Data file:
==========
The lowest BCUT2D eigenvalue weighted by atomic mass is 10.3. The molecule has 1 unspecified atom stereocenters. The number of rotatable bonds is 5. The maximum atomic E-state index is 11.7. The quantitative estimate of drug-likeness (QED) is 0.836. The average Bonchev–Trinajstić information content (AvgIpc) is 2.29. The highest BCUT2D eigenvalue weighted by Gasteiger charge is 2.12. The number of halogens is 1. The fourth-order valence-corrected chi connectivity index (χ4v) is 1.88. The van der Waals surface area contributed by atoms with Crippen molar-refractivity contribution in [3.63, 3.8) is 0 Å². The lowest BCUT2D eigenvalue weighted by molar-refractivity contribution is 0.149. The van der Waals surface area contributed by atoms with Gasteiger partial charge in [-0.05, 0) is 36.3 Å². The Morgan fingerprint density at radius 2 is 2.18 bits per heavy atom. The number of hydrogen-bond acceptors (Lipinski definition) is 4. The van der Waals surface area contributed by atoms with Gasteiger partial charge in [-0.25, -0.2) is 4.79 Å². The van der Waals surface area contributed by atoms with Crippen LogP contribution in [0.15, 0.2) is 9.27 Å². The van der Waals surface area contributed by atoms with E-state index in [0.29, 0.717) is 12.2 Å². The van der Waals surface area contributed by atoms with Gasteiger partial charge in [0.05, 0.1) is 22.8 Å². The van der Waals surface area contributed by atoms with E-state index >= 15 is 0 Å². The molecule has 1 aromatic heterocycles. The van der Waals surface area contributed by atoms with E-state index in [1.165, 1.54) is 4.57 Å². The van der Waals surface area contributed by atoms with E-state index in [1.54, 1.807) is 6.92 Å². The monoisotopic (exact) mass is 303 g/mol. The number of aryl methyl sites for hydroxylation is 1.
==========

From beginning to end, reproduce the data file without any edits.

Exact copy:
The lowest BCUT2D eigenvalue weighted by atomic mass is 10.3. The molecule has 1 unspecified atom stereocenters. The number of rotatable bonds is 5. The maximum atomic E-state index is 11.7. The quantitative estimate of drug-likeness (QED) is 0.836. The average Bonchev–Trinajstić information content (AvgIpc) is 2.29. The highest BCUT2D eigenvalue weighted by Gasteiger charge is 2.12. The number of halogens is 1. The fourth-order valence-corrected chi connectivity index (χ4v) is 1.88. The van der Waals surface area contributed by atoms with Crippen molar-refractivity contribution in [3.63, 3.8) is 0 Å². The lowest BCUT2D eigenvalue weighted by molar-refractivity contribution is 0.149. The van der Waals surface area contributed by atoms with Gasteiger partial charge in [-0.05, 0) is 36.3 Å². The Morgan fingerprint density at radius 2 is 2.18 bits per heavy atom. The number of hydrogen-bond acceptors (Lipinski definition) is 4. The van der Waals surface area contributed by atoms with Gasteiger partial charge in [-0.25, -0.2) is 4.79 Å². The van der Waals surface area contributed by atoms with Crippen LogP contribution in [0.15, 0.2) is 9.27 Å². The van der Waals surface area contributed by atoms with E-state index in [0.29, 0.717) is 12.2 Å². The van der Waals surface area contributed by atoms with Gasteiger partial charge in [0.05, 0.1) is 22.8 Å². The van der Waals surface area contributed by atoms with E-state index >= 15 is 0 Å². The molecule has 1 aromatic heterocycles. The van der Waals surface area contributed by atoms with E-state index in [1.165, 1.54) is 4.57 Å². The van der Waals surface area contributed by atoms with E-state index in [1.54, 1.807) is 6.92 Å². The monoisotopic (exact) mass is 303 g/mol. The number of aryl methyl sites for hydroxylation is 1.